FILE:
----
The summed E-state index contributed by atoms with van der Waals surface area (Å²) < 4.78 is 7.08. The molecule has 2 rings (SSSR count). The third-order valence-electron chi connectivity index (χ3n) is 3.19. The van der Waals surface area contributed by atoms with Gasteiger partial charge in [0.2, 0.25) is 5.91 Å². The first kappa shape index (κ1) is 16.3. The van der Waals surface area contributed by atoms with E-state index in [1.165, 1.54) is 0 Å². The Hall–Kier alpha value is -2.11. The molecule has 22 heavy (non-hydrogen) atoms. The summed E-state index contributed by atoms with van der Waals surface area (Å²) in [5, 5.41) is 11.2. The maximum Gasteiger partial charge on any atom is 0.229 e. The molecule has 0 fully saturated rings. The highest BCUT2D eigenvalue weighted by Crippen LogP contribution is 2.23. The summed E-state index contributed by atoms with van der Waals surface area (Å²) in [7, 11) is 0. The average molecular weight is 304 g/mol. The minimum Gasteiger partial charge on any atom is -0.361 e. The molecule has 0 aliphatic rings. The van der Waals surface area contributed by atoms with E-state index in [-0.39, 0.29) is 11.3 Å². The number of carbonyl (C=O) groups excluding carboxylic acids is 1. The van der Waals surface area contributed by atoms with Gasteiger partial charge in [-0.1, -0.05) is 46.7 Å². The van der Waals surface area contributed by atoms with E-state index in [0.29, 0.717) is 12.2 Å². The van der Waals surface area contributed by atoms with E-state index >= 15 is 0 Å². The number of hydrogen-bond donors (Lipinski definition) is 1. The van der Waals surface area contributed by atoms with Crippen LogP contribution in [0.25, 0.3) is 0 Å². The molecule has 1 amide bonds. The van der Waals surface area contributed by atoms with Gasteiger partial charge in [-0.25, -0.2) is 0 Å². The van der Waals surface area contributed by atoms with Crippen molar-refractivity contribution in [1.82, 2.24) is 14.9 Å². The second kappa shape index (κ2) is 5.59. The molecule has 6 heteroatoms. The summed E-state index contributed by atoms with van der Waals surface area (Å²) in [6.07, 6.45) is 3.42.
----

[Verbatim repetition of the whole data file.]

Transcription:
The summed E-state index contributed by atoms with van der Waals surface area (Å²) < 4.78 is 7.08. The molecule has 2 rings (SSSR count). The third-order valence-electron chi connectivity index (χ3n) is 3.19. The van der Waals surface area contributed by atoms with Gasteiger partial charge in [0.2, 0.25) is 5.91 Å². The first kappa shape index (κ1) is 16.3. The van der Waals surface area contributed by atoms with E-state index in [1.165, 1.54) is 0 Å². The Hall–Kier alpha value is -2.11. The molecule has 22 heavy (non-hydrogen) atoms. The summed E-state index contributed by atoms with van der Waals surface area (Å²) in [5, 5.41) is 11.2. The maximum Gasteiger partial charge on any atom is 0.229 e. The molecule has 0 fully saturated rings. The highest BCUT2D eigenvalue weighted by Crippen LogP contribution is 2.23. The summed E-state index contributed by atoms with van der Waals surface area (Å²) in [7, 11) is 0. The average molecular weight is 304 g/mol. The minimum Gasteiger partial charge on any atom is -0.361 e. The molecule has 0 aliphatic rings. The van der Waals surface area contributed by atoms with E-state index in [-0.39, 0.29) is 11.3 Å². The number of carbonyl (C=O) groups excluding carboxylic acids is 1. The van der Waals surface area contributed by atoms with Gasteiger partial charge in [-0.1, -0.05) is 46.7 Å². The van der Waals surface area contributed by atoms with E-state index in [0.29, 0.717) is 12.2 Å². The van der Waals surface area contributed by atoms with E-state index >= 15 is 0 Å². The number of hydrogen-bond donors (Lipinski definition) is 1. The van der Waals surface area contributed by atoms with Crippen LogP contribution in [0.25, 0.3) is 0 Å². The molecule has 1 amide bonds. The van der Waals surface area contributed by atoms with Gasteiger partial charge in [-0.25, -0.2) is 0 Å². The van der Waals surface area contributed by atoms with Crippen molar-refractivity contribution in [1.82, 2.24) is 14.9 Å². The second kappa shape index (κ2) is 5.59. The molecule has 6 heteroatoms. The summed E-state index contributed by atoms with van der Waals surface area (Å²) in [6.07, 6.45) is 3.42.